More recently, Chen et al 20 examined the microscopic behavior of collagen and elastin fibers in porcine coronary arteries. That group demonstrated that collagen and elastin fibers become maximally aligned at a circumferential stretch ratio of 1.8,20 suggesting that this stretch ratio is the upper limit of vessel distention. Teng et al 21 examined human atherosclerotic arteries and demonstrated a stretch ratio failure point of around 1.7. In the current study, all three aortic failures occurred around a stretch ratio of 1.8, suggesting that aortic tissue has a failure threshold around this point.
Although many of these findings may be obvious, the objective description of a failure threshold applies a useful quantitative measure that can be used to enhance procedural safety, either by training or improved catheter design. The proponents of blind REBOA inflation need to be aware of the current study findings as there are clear clinical implications.
First, the current study has shown that overinflation results in significant balloon elongation beyond its normal working length. This is accentuated in smaller caliber vessels, for example, when the balloon was inflated with 20 mL in a 14.3 mm aorta, it resulted in an elongation length of 80 mm (normal of 37 mm). In human patients, the infrarenal (zone 3) balloon landing zone can range from 6.3 cm to 12.3 cm in adults.24 Clinically, an expanded balloon footprint could encroach on the renal ostia, inducing an ischemic injury.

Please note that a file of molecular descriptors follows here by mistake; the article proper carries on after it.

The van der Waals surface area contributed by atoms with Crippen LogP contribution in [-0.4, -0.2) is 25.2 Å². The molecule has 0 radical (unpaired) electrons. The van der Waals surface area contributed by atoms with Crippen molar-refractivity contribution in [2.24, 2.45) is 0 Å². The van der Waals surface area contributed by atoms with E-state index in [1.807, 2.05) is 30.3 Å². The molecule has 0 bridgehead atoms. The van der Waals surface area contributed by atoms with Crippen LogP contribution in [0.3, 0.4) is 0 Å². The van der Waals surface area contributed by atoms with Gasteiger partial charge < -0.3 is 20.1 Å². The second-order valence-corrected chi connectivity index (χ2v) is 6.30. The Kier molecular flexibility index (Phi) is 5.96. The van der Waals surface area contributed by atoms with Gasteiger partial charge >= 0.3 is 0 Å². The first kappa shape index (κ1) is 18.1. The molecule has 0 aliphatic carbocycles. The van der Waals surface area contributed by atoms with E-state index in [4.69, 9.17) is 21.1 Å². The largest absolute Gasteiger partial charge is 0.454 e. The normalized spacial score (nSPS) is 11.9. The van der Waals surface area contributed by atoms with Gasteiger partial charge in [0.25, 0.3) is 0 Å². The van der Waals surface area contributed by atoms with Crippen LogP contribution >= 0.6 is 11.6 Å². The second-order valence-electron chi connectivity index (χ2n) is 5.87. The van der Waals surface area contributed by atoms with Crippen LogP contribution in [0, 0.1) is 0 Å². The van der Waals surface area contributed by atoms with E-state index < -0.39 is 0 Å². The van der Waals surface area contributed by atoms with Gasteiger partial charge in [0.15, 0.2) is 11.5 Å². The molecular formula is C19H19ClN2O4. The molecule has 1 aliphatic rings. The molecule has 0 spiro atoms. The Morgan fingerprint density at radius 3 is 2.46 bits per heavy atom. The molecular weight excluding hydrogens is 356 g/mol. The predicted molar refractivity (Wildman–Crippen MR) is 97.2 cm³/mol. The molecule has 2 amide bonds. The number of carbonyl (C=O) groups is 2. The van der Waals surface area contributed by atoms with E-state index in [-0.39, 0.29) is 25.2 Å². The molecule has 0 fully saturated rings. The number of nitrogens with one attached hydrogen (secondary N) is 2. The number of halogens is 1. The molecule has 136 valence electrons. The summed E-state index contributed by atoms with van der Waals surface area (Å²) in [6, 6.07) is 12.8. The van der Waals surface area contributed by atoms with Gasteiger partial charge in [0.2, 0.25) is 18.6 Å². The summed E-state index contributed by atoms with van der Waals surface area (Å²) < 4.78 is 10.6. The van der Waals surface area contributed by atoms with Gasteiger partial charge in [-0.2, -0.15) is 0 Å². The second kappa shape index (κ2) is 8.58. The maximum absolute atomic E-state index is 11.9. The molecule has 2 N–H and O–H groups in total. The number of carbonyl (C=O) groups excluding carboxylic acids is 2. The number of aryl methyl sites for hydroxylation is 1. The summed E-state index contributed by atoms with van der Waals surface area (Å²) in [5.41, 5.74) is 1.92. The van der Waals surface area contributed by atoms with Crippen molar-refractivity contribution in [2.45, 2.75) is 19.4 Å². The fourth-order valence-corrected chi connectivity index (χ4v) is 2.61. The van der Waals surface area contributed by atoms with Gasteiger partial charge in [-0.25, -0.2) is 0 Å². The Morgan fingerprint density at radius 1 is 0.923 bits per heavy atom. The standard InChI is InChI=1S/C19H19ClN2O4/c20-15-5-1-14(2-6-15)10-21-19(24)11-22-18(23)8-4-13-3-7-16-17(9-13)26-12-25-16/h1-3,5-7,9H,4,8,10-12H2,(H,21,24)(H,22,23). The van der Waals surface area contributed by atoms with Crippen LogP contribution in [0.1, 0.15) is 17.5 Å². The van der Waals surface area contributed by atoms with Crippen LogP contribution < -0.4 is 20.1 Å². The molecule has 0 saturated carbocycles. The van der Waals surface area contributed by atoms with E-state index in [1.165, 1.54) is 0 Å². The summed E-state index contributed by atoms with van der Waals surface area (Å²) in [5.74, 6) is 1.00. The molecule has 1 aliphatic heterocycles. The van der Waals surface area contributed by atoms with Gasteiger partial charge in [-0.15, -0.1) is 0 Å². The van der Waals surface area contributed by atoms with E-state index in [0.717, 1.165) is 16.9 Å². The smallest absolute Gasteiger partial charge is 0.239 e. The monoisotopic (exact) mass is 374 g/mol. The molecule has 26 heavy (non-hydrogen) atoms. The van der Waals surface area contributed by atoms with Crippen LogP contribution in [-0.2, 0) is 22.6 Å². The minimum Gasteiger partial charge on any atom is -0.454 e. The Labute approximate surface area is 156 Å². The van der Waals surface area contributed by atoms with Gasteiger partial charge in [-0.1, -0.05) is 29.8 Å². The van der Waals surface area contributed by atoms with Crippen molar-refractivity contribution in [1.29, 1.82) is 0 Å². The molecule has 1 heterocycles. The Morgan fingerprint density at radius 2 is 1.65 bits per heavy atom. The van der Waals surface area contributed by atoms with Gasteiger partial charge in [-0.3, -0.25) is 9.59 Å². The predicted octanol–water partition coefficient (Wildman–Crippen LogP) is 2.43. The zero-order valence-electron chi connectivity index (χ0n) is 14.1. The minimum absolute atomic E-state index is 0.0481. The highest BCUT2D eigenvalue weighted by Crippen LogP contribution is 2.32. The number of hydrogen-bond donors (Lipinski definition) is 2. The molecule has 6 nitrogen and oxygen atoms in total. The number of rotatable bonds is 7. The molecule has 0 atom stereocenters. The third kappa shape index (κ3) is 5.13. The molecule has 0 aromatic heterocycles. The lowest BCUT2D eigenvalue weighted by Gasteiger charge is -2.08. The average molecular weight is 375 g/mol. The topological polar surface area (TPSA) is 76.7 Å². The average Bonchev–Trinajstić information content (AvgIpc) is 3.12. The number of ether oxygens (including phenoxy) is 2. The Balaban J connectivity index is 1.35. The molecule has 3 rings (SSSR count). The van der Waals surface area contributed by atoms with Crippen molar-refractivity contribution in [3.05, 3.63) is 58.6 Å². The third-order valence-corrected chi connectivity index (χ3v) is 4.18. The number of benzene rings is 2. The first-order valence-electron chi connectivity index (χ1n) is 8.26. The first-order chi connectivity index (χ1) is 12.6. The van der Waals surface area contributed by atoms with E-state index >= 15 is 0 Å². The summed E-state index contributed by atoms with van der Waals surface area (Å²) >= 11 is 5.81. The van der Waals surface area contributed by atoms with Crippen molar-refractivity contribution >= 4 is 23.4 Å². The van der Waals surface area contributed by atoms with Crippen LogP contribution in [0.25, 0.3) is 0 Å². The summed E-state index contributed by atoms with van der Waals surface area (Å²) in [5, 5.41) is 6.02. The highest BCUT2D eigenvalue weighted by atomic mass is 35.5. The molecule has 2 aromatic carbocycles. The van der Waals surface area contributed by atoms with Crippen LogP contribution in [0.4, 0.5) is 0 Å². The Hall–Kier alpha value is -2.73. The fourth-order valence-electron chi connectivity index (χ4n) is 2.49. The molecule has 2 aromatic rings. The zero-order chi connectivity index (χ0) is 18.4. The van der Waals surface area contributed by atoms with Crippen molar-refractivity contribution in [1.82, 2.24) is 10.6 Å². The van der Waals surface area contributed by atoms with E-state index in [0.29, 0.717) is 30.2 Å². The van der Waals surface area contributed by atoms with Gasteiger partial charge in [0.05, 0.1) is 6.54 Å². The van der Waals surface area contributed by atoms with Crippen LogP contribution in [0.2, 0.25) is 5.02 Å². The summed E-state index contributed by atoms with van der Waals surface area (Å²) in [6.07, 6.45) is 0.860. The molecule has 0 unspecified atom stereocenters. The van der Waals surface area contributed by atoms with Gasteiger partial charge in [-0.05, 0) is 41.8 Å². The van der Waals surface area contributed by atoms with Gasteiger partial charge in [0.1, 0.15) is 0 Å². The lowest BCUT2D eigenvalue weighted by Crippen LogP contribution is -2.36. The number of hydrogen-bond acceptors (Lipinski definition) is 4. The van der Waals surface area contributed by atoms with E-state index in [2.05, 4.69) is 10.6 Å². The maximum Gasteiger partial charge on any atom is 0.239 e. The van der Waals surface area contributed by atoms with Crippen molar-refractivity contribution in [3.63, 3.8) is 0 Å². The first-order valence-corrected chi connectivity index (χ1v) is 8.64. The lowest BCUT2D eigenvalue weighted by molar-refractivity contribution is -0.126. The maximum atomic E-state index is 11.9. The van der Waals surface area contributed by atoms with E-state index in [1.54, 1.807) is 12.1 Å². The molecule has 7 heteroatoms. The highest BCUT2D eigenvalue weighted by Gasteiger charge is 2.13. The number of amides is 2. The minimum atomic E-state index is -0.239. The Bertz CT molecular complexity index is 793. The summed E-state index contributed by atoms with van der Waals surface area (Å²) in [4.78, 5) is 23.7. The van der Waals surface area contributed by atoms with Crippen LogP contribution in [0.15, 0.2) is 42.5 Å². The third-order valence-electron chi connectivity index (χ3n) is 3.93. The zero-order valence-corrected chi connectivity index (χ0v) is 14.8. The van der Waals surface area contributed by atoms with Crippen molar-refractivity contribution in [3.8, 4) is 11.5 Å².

Second, the relationship between aortic diameter and rupture risk allows for the identification of ‘high-risk’ groups where special care must be taken during inflation. Women, children, young adults and smaller vessels such as the iliac artery are all at risk.3 11 25-27
To illustrate, if an ER-REBOA catheter were to be inflated in an 18 mm artery with its maximal volume of 24 mL, it would be at risk of attaining or exceeding a circumferential stretch ratio of 1.8. In a population-based study determining the average size of vessels in differing age groups,25 this threshold of patients at high risk includes patients age <30 years old undergoing distal zone 1 REBOA, patients age <80 years old undergoing zone 3 REBOA and all patients undergoing iliac artery occlusion.
The inherent risks associated with blind balloon inflation may be minimized through education, increased utilization of imaging where feasible and improvements in catheter design. Performing adequate balloon occlusion has been taught through the use of haptic feedback28 29; however, this is poorly defined. Given the smaller profile of newer catheters, haptic feedback may largely represent the intrinsic resistance within the balloon inflation lumen, rather than from actual balloon compliance. Improvements in catheter design and technology, such as the use of pressure monitors, pressure pop-off valves and alternative inflation mediums, may increase blind inflation safety.